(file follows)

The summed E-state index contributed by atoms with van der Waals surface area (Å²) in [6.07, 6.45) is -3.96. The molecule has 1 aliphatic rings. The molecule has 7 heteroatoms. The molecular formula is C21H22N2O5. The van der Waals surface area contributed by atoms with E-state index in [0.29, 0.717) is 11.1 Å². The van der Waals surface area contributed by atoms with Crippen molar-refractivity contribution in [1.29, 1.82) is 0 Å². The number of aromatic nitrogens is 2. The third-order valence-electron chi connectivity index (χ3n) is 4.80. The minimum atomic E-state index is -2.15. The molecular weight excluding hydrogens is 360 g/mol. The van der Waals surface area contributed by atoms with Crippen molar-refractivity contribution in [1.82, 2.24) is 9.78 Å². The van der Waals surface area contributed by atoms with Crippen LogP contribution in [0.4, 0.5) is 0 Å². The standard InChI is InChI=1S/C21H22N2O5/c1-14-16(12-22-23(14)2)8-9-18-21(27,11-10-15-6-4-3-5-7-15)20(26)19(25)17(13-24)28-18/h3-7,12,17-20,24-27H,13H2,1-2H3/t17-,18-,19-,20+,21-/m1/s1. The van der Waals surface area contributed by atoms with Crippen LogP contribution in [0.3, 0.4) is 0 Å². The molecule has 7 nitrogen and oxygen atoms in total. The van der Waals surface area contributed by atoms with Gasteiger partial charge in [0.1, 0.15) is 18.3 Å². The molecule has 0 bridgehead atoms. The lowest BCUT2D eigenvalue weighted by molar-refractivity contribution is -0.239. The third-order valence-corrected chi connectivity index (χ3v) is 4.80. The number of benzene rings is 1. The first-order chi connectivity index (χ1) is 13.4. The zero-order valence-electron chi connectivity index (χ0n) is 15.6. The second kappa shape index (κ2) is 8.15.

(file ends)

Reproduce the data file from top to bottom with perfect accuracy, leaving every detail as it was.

The summed E-state index contributed by atoms with van der Waals surface area (Å²) in [6.07, 6.45) is -3.96. The molecule has 1 aliphatic rings. The molecule has 7 heteroatoms. The molecular formula is C21H22N2O5. The van der Waals surface area contributed by atoms with E-state index in [0.29, 0.717) is 11.1 Å². The van der Waals surface area contributed by atoms with Crippen molar-refractivity contribution in [1.29, 1.82) is 0 Å². The number of aromatic nitrogens is 2. The third-order valence-electron chi connectivity index (χ3n) is 4.80. The minimum atomic E-state index is -2.15. The molecular weight excluding hydrogens is 360 g/mol. The van der Waals surface area contributed by atoms with Crippen molar-refractivity contribution in [1.82, 2.24) is 9.78 Å². The van der Waals surface area contributed by atoms with Crippen LogP contribution in [0.4, 0.5) is 0 Å². The standard InChI is InChI=1S/C21H22N2O5/c1-14-16(12-22-23(14)2)8-9-18-21(27,11-10-15-6-4-3-5-7-15)20(26)19(25)17(13-24)28-18/h3-7,12,17-20,24-27H,13H2,1-2H3/t17-,18-,19-,20+,21-/m1/s1. The van der Waals surface area contributed by atoms with Crippen LogP contribution in [0.3, 0.4) is 0 Å². The molecule has 7 nitrogen and oxygen atoms in total. The van der Waals surface area contributed by atoms with Gasteiger partial charge in [0.1, 0.15) is 18.3 Å². The molecule has 0 bridgehead atoms. The lowest BCUT2D eigenvalue weighted by molar-refractivity contribution is -0.239. The third-order valence-corrected chi connectivity index (χ3v) is 4.80. The number of benzene rings is 1. The first-order chi connectivity index (χ1) is 13.4. The zero-order valence-electron chi connectivity index (χ0n) is 15.6. The second kappa shape index (κ2) is 8.15.